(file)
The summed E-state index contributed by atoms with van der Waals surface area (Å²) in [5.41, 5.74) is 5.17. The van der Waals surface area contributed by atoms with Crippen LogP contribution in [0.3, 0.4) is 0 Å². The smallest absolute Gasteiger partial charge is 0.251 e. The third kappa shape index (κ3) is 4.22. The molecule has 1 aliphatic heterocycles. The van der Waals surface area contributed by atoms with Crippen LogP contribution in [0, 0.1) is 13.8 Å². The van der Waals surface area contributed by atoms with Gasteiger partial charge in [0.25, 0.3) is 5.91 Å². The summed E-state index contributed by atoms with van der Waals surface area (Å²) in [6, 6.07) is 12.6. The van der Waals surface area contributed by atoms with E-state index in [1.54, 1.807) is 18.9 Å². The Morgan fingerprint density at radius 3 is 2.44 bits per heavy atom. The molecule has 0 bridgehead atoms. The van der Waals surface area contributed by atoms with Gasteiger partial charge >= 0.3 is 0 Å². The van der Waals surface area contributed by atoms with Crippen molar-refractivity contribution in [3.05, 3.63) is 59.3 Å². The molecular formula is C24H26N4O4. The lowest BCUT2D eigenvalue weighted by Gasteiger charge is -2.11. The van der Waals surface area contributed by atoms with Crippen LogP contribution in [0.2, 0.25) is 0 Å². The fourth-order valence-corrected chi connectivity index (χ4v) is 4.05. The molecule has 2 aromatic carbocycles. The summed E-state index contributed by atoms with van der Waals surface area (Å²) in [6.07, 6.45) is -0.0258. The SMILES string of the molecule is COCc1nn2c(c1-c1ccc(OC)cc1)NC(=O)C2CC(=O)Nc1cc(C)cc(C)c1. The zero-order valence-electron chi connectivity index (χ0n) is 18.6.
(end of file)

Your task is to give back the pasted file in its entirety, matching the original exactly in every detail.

The summed E-state index contributed by atoms with van der Waals surface area (Å²) in [5.41, 5.74) is 5.17. The van der Waals surface area contributed by atoms with Crippen LogP contribution in [0.3, 0.4) is 0 Å². The smallest absolute Gasteiger partial charge is 0.251 e. The third kappa shape index (κ3) is 4.22. The molecule has 1 aliphatic heterocycles. The van der Waals surface area contributed by atoms with Crippen LogP contribution in [0, 0.1) is 13.8 Å². The van der Waals surface area contributed by atoms with Gasteiger partial charge in [0.25, 0.3) is 5.91 Å². The summed E-state index contributed by atoms with van der Waals surface area (Å²) in [6, 6.07) is 12.6. The van der Waals surface area contributed by atoms with E-state index in [1.54, 1.807) is 18.9 Å². The Morgan fingerprint density at radius 3 is 2.44 bits per heavy atom. The molecule has 0 bridgehead atoms. The van der Waals surface area contributed by atoms with Gasteiger partial charge >= 0.3 is 0 Å². The van der Waals surface area contributed by atoms with Crippen molar-refractivity contribution in [3.05, 3.63) is 59.3 Å². The molecular formula is C24H26N4O4. The lowest BCUT2D eigenvalue weighted by Gasteiger charge is -2.11. The van der Waals surface area contributed by atoms with Crippen LogP contribution in [0.2, 0.25) is 0 Å². The fourth-order valence-corrected chi connectivity index (χ4v) is 4.05. The molecule has 2 aromatic carbocycles. The summed E-state index contributed by atoms with van der Waals surface area (Å²) in [6.07, 6.45) is -0.0258. The SMILES string of the molecule is COCc1nn2c(c1-c1ccc(OC)cc1)NC(=O)C2CC(=O)Nc1cc(C)cc(C)c1. The zero-order valence-electron chi connectivity index (χ0n) is 18.6.